In vitro and in vivo studies suggest the anti-inflammatory properties of bromelain may be due to the enzyme’s influence on the migration of neutrophils to sites of inflammation. In human neutrophils in vitro, bromelain inhibited IL-8-stimulated migration of neutrophils. The predominant effect of bromelain on leukocytes seems to be a reduction in firm adhesion to the site of inflammation via removing cell surface molecules required for adhesion. These adhesion molecules were reduced by almost 50% in bromelain-treated mice, compared to those treated with saline. The effects are both short and long-term; bromelain exerts different inhibitory effects on specific adhesion molecules, with expression of some of them returning to normal within 30 minutes of treatment, while others remained suppressed for up to six hours.
A mouse model of pulmonary edema showed that bioactive bromelain given intravenously at a dose of 10mg/kg prevented this dangerous condition in eight out of nine mice. The opposite held true for a separate experimental group treated with bromelain whose proteolytic activity had been deactivated. This group developed pulmonary edema to the tune of eight out of nine mice, leading the authors to conclude that the protective effects of bromelain in this case are connected to its proteolytic properties. 
It’s logical that the beneficial effects of bromelain on lung function are a result of its protease activity. Using pulmonary fibrosis as an example, thick fibrin deposits on the alveoli prevent normal exchange of carbon dioxide and oxygen, leading to shortness of breath upon exertion. If bromelain is successful in degrading some of the fibrin, lung capacity and ease of breathing could be improved. 
Allergic rhinitis (AR) is another condition for which bromelain might be a helpful addition to conventional treatment. AR is essentially an inflammatory disease of the nasal mucous membranes, which results in sneezing, nasal itching, and blockage of the nasal passages. As study authors point out, “systemic circulation of inflammatory cells allows their infiltration into other tissues where chemoattractant and adhesion molecules already exist. Thus, besides local inflammation, AR also triggers a systemic inflammation, which can in turn augment inflammation in both the upper and lower airways. Consequently, AR is linked to various comorbid conditions,” including asthma, rhinosinusitis, and nasal polyposis. Bromelain’s anti-inflammatory effects could reduce both the local and systemic inflammation that contribute to a variety of lung- and breathing-related conditions.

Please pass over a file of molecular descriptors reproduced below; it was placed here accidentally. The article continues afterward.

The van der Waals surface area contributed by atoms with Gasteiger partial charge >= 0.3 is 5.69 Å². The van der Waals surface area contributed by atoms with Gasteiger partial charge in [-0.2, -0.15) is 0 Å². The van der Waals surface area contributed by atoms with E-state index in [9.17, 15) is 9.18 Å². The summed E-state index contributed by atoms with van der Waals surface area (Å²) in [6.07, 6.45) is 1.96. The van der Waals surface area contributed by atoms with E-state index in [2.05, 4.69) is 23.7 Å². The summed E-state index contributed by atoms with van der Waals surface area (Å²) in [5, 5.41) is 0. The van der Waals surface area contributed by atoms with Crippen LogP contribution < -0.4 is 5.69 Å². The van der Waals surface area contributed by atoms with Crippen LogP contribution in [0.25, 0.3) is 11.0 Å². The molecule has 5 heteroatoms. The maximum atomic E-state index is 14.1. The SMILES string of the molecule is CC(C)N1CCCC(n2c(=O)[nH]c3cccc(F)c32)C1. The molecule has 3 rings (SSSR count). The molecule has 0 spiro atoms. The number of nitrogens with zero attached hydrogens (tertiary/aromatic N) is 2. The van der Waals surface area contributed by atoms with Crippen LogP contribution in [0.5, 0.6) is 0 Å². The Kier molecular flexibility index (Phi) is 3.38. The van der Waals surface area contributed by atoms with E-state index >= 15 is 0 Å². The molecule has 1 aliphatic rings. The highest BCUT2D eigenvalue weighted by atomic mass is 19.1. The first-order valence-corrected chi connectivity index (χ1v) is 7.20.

As a supplement, bromelain has been demonstrated to be safe at high doses, with no observable side-effects, even up to 12g/day. It has been detected undegraded in plasma, suggesting it transits the digestive tract intact, retaining its biological activity throughout the body. These factors make bromelain an intriguing option for patients with difficult-to-treat conditions that affect breathing.

Comments

( 1 comment — Leave a comment )
bobby1933
Oct. 11th, 2014 02:09 am (UTC)
Thank you. I will ask Dianne to talk to her pulmonologist about this.
( 1 comment — Leave a comment )